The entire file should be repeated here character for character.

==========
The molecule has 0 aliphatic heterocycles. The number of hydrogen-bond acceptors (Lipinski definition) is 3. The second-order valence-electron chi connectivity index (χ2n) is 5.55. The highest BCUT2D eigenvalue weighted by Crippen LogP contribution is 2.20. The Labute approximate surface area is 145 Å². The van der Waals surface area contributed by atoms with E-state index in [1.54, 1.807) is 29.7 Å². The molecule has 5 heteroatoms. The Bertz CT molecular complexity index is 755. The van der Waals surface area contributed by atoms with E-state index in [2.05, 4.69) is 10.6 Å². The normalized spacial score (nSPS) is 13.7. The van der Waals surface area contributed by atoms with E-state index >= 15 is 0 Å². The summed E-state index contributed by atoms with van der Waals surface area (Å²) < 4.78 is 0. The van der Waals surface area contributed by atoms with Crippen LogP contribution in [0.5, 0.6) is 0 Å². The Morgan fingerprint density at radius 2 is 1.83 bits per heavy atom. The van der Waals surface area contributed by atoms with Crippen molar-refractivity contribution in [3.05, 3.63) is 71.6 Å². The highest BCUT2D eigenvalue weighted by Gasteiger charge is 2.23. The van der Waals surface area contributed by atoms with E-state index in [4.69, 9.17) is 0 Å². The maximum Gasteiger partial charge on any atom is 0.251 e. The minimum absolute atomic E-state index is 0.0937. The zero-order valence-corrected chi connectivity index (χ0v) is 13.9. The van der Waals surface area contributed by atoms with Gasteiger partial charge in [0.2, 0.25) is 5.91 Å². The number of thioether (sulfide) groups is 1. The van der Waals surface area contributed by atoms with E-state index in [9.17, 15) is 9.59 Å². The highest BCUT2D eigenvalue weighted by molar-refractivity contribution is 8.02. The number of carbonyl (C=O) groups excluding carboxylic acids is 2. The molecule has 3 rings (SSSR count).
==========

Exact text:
The molecule has 0 aliphatic heterocycles. The number of hydrogen-bond acceptors (Lipinski definition) is 3. The second-order valence-electron chi connectivity index (χ2n) is 5.55. The highest BCUT2D eigenvalue weighted by Crippen LogP contribution is 2.20. The Labute approximate surface area is 145 Å². The van der Waals surface area contributed by atoms with E-state index in [1.54, 1.807) is 29.7 Å². The molecule has 5 heteroatoms. The Bertz CT molecular complexity index is 755. The van der Waals surface area contributed by atoms with E-state index in [2.05, 4.69) is 10.6 Å². The normalized spacial score (nSPS) is 13.7. The van der Waals surface area contributed by atoms with E-state index >= 15 is 0 Å². The summed E-state index contributed by atoms with van der Waals surface area (Å²) < 4.78 is 0. The van der Waals surface area contributed by atoms with Crippen LogP contribution in [0.5, 0.6) is 0 Å². The Morgan fingerprint density at radius 2 is 1.83 bits per heavy atom. The van der Waals surface area contributed by atoms with Crippen molar-refractivity contribution in [3.05, 3.63) is 71.6 Å². The highest BCUT2D eigenvalue weighted by Gasteiger charge is 2.23. The van der Waals surface area contributed by atoms with E-state index in [4.69, 9.17) is 0 Å². The maximum Gasteiger partial charge on any atom is 0.251 e. The minimum absolute atomic E-state index is 0.0937. The zero-order valence-corrected chi connectivity index (χ0v) is 13.9. The van der Waals surface area contributed by atoms with Gasteiger partial charge in [0.2, 0.25) is 5.91 Å². The number of thioether (sulfide) groups is 1. The van der Waals surface area contributed by atoms with E-state index in [9.17, 15) is 9.59 Å². The highest BCUT2D eigenvalue weighted by molar-refractivity contribution is 8.02. The number of carbonyl (C=O) groups excluding carboxylic acids is 2. The molecule has 3 rings (SSSR count).